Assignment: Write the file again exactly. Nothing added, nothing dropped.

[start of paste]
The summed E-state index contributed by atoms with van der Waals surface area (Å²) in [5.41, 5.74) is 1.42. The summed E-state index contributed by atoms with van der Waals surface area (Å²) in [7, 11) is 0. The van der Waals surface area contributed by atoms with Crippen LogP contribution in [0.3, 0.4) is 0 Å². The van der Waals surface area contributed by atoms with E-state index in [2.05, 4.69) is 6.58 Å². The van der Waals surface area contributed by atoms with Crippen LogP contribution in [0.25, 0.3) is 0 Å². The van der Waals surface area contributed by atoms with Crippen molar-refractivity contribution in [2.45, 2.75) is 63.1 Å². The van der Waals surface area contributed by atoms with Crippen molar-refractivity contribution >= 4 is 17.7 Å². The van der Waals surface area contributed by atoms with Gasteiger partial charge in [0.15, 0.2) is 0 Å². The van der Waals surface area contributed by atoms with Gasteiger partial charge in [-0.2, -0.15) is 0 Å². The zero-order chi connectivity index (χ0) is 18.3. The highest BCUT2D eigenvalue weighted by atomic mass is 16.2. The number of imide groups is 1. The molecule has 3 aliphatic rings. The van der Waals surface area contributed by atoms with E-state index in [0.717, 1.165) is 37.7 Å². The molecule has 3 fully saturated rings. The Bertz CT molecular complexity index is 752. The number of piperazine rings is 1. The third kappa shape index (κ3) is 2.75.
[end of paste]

The summed E-state index contributed by atoms with van der Waals surface area (Å²) in [5.41, 5.74) is 1.42. The summed E-state index contributed by atoms with van der Waals surface area (Å²) in [7, 11) is 0. The van der Waals surface area contributed by atoms with Crippen LogP contribution in [0.3, 0.4) is 0 Å². The van der Waals surface area contributed by atoms with E-state index in [2.05, 4.69) is 6.58 Å². The van der Waals surface area contributed by atoms with Crippen LogP contribution in [0.25, 0.3) is 0 Å². The van der Waals surface area contributed by atoms with Crippen molar-refractivity contribution in [2.45, 2.75) is 63.1 Å². The van der Waals surface area contributed by atoms with Crippen molar-refractivity contribution >= 4 is 17.7 Å². The van der Waals surface area contributed by atoms with Gasteiger partial charge in [0.15, 0.2) is 0 Å². The van der Waals surface area contributed by atoms with Gasteiger partial charge in [-0.2, -0.15) is 0 Å². The zero-order chi connectivity index (χ0) is 18.3. The highest BCUT2D eigenvalue weighted by atomic mass is 16.2. The number of imide groups is 1. The molecule has 3 aliphatic rings. The van der Waals surface area contributed by atoms with E-state index in [0.717, 1.165) is 37.7 Å². The molecule has 3 fully saturated rings. The Bertz CT molecular complexity index is 752. The number of piperazine rings is 1. The third kappa shape index (κ3) is 2.75.